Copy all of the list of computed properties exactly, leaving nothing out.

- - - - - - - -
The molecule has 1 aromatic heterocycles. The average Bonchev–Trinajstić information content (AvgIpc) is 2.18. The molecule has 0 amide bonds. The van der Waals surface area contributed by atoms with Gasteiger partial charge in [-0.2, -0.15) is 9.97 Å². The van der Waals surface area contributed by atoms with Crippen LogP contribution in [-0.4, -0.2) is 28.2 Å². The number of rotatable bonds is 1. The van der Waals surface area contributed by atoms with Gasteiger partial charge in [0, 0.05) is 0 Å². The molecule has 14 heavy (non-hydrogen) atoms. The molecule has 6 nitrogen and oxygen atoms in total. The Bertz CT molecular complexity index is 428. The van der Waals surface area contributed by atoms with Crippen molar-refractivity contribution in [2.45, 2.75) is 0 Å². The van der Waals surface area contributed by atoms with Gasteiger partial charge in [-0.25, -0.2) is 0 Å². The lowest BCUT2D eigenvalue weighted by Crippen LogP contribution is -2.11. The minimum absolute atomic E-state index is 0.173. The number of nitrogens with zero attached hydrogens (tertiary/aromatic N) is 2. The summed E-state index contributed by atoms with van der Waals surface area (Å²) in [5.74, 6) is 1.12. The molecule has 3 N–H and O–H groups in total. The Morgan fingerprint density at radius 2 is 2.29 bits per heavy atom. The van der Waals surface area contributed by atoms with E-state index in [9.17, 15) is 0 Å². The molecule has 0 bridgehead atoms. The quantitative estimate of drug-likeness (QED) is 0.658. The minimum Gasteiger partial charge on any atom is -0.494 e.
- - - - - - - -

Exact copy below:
The molecule has 1 aromatic heterocycles. The average Bonchev–Trinajstić information content (AvgIpc) is 2.18. The molecule has 0 amide bonds. The van der Waals surface area contributed by atoms with Gasteiger partial charge in [-0.2, -0.15) is 9.97 Å². The van der Waals surface area contributed by atoms with Crippen LogP contribution in [-0.4, -0.2) is 28.2 Å². The number of rotatable bonds is 1. The van der Waals surface area contributed by atoms with Gasteiger partial charge in [0, 0.05) is 0 Å². The molecule has 14 heavy (non-hydrogen) atoms. The molecule has 6 nitrogen and oxygen atoms in total. The Bertz CT molecular complexity index is 428. The van der Waals surface area contributed by atoms with Crippen molar-refractivity contribution in [2.45, 2.75) is 0 Å². The van der Waals surface area contributed by atoms with Gasteiger partial charge in [-0.25, -0.2) is 0 Å². The lowest BCUT2D eigenvalue weighted by Crippen LogP contribution is -2.11. The minimum absolute atomic E-state index is 0.173. The number of nitrogens with zero attached hydrogens (tertiary/aromatic N) is 2. The summed E-state index contributed by atoms with van der Waals surface area (Å²) in [5.74, 6) is 1.12. The molecule has 3 N–H and O–H groups in total. The Morgan fingerprint density at radius 2 is 2.29 bits per heavy atom. The van der Waals surface area contributed by atoms with E-state index in [9.17, 15) is 0 Å². The molecule has 0 bridgehead atoms. The quantitative estimate of drug-likeness (QED) is 0.658. The minimum Gasteiger partial charge on any atom is -0.494 e.